Nothing is perfect. My marigolds are splotchy, my biscuits are flattish, my potholders are funky, my quilt blocks don't exactly match, and my tank top already has mistakes in it that I'm not going to point out to anyone. Perfection is overrated anyway. Imperfection is far more interesting and within imperfection is the space to learn and grow. I'd much rather have a thousand splotchy funky marigolds than a single "perfect" one.

Pied Beauty
by Gerard Manley Hopkins

Glory be to God for dappled things—
For skies of couple-colour as a brinded cow;
For rose-moles all in stipple upon trout that swim;
Fresh-firecoal chestnut-falls; finches’ wings;
Landscape plotted and pieced—fold, fallow, and plough;
And all trades, their gear and tackle and trim.

All things counter, original, spare, strange;
Whatever is fickle, freckled (who knows how?)
With swift, slow; sweet, sour; adazzle, dim;
He fathers-forth whose beauty is past change:
Praise him.

Sunday, May 22, 2011

A little of this, a little of that, and a mushroom shaped like a butt.

I've been having one of those couple of weeks where knitting has kind of fallen to the side, but I have actually been knitting a little bit and I've been doing some sewing as well. I'll come back with photos of my needled shenanigans later. I finished a set of ladybug-themed pot holders that are to be put up in the Etsy shop and did some cutting for a lap-sized or so quilt in purples and pinks and blues. I'm not sure what I'm going to do with it, but it's going to be pretty. I may make it bigger than that since I went a little overboard with the cutting, but whatever it ends up looking like, it will be loved, I'm sure. I also embroidered an E. coli in a bluish green on a hanky. I've worked on my travel sock and I started my Lotus Blossom Tank (Ravelry link). I'm concerned about gauge. My swatches lied to me several times, so I just started knitting the smallest size in the recommended needle size and I'm really hoping that it's going to come out to be close enough. I'm also concerned about proportions because it's sized for average types and not for petite types. The straps on tank tops are consistently irksome to me because they're always too long. This makes the neckline lower than I'm comfortable and the whole thing ends up not fitting properly. With any luck, I'll be able to make alterations so that I don't have that problem.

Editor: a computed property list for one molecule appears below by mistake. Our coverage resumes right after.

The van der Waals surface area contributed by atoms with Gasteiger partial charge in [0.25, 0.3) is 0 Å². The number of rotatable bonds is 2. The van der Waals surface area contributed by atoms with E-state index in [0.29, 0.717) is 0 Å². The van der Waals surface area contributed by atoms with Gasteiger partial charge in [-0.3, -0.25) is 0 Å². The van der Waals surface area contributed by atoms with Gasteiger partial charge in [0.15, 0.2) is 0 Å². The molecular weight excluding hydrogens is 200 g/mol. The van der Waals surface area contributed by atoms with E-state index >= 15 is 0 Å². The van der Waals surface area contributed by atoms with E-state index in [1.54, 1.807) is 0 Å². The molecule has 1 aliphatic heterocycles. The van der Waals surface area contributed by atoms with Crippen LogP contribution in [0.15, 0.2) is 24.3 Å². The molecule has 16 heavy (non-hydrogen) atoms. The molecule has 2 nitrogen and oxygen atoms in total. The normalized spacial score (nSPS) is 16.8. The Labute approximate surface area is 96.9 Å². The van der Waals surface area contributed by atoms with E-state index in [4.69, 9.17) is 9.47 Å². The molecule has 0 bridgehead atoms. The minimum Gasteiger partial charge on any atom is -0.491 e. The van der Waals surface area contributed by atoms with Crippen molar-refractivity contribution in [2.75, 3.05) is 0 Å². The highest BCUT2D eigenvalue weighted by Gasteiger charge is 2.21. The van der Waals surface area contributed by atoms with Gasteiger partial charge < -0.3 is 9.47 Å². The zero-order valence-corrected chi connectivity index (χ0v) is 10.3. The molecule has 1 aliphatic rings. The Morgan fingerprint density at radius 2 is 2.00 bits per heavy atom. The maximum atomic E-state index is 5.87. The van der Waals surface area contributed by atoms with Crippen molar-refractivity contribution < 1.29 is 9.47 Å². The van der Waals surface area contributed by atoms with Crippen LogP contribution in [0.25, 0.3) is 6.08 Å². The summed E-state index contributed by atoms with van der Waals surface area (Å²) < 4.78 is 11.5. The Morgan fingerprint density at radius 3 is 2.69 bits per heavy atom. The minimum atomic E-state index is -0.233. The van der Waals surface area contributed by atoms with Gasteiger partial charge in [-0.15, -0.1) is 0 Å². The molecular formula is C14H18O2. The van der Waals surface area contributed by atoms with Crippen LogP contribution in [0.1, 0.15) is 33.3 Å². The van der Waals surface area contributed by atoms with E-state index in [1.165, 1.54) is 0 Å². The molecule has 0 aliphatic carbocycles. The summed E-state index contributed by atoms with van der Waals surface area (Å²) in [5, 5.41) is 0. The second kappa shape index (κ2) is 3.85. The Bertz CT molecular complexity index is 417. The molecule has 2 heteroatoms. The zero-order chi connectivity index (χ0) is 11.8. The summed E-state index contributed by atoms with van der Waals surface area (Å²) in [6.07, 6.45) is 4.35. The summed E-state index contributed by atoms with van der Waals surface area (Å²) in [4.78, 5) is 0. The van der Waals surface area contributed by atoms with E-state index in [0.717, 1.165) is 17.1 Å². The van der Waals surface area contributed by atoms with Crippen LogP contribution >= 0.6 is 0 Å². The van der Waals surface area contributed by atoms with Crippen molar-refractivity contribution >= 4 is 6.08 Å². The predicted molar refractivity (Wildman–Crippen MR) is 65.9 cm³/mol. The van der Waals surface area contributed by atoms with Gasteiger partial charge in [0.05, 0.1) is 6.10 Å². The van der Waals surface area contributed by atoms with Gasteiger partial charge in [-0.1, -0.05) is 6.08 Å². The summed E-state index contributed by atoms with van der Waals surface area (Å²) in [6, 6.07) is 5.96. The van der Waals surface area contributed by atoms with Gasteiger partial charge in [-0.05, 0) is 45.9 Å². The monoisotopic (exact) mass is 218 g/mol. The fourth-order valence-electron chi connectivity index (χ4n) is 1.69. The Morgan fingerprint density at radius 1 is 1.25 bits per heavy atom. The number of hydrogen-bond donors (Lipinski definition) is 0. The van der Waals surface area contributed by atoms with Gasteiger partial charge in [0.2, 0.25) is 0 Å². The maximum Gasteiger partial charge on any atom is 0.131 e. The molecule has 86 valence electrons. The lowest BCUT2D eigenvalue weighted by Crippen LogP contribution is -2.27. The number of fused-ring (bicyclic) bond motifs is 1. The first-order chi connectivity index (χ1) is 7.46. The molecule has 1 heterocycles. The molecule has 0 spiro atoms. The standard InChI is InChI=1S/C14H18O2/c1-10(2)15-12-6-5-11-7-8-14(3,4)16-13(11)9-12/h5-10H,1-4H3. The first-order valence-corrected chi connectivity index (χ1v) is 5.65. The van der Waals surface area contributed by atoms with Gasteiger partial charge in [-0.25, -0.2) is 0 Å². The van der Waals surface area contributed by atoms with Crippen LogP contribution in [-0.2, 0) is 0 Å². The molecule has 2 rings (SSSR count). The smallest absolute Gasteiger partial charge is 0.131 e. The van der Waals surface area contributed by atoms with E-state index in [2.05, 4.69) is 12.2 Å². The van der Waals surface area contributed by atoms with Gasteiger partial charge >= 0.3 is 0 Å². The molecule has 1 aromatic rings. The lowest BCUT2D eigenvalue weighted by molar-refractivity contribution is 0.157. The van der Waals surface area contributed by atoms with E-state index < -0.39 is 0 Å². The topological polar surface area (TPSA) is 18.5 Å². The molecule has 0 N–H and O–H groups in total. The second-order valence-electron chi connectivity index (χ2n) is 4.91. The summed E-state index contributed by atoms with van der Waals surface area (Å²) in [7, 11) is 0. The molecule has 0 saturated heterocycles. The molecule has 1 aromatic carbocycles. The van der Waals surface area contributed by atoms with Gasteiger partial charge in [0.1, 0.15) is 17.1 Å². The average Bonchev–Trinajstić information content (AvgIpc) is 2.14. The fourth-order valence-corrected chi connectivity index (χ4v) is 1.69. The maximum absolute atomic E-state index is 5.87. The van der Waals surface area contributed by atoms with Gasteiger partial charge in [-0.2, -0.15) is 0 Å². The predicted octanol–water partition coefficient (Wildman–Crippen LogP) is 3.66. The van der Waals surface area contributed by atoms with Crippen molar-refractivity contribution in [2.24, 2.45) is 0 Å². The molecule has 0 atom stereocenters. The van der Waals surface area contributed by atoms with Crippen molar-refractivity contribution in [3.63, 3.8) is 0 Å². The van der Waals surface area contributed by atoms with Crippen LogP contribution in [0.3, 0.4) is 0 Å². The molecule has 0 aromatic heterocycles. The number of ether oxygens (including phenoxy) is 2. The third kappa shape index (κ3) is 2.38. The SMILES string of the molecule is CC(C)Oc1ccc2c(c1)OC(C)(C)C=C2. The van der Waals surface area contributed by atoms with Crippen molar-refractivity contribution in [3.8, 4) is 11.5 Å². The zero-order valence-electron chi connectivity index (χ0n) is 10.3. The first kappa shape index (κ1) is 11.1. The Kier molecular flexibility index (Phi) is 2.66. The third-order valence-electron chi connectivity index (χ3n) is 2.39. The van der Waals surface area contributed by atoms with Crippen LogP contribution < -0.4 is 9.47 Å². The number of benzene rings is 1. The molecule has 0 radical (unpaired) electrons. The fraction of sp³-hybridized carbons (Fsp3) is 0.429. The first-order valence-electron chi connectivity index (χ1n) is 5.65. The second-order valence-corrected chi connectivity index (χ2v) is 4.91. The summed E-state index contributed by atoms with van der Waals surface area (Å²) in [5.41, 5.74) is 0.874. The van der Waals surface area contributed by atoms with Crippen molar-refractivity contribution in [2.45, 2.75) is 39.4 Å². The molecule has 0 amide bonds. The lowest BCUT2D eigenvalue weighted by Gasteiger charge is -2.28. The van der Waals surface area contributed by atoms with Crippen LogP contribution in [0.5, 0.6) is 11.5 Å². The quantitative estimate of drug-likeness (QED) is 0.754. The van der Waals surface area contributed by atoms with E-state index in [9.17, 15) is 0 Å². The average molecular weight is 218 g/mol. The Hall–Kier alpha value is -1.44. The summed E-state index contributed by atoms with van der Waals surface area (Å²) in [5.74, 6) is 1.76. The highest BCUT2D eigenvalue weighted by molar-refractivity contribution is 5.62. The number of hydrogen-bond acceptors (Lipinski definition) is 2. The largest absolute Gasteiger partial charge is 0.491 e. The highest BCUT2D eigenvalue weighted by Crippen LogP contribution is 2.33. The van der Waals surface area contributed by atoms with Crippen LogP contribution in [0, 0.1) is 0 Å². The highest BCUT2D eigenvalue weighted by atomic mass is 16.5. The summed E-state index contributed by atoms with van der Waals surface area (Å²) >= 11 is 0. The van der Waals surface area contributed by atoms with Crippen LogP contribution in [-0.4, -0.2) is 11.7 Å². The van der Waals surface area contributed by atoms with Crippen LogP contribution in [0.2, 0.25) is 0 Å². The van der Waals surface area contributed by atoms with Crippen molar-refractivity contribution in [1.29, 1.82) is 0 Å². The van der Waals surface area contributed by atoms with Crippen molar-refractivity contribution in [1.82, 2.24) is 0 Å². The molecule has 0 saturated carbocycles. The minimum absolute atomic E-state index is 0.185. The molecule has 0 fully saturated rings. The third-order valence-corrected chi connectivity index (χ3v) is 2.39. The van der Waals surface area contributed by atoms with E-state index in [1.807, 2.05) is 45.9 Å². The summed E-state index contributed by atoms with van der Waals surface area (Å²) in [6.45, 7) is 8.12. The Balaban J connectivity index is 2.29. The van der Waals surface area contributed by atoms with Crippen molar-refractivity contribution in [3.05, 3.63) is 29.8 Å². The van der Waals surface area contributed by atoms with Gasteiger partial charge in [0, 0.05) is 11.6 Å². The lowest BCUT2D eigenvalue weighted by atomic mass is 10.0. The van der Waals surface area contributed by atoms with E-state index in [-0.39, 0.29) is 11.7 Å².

And now for something completely different:
My spaghetti sauce: let me tell you about it.

I make spaghetti for dinner on Sundays. I also make biscuits for breakfast, but I'll get back to that later. Since I learned to make my own sauce, I've reserved the stuff from the jar for occasions when I'm just too tired to cook or too short on time or what have you. By and large, the sauce I make is pretty much homemade from what happens to be available. Sometimes, like last week, I'll have some mushrooms, so in they go. Here's a mushroom piece shaped like a butt.


This week I had some red bell pepper from something I decided not to make, some carrots that were starting to look a little sad, and a fair number of things from the farmer's market. I spent a little too much, but came back with some fantastic stuff. There were green onions and garlic scapes this week as well as wee tiny baby yellow squashes, so all that went in, too. I try to freeze some of the leftovers, which has served as an excellent plan in case there's nothing else to eat in the house and I can tell about what time of year I made it because of what's in it. Kale and carrots means winter. Zucchini, squash, and extra diced tomatoes means mid-summer. Grabbing a container from the freezer and finding late spring or summer inside is like an oregano-infused trip back in time.

Taste the rainbow!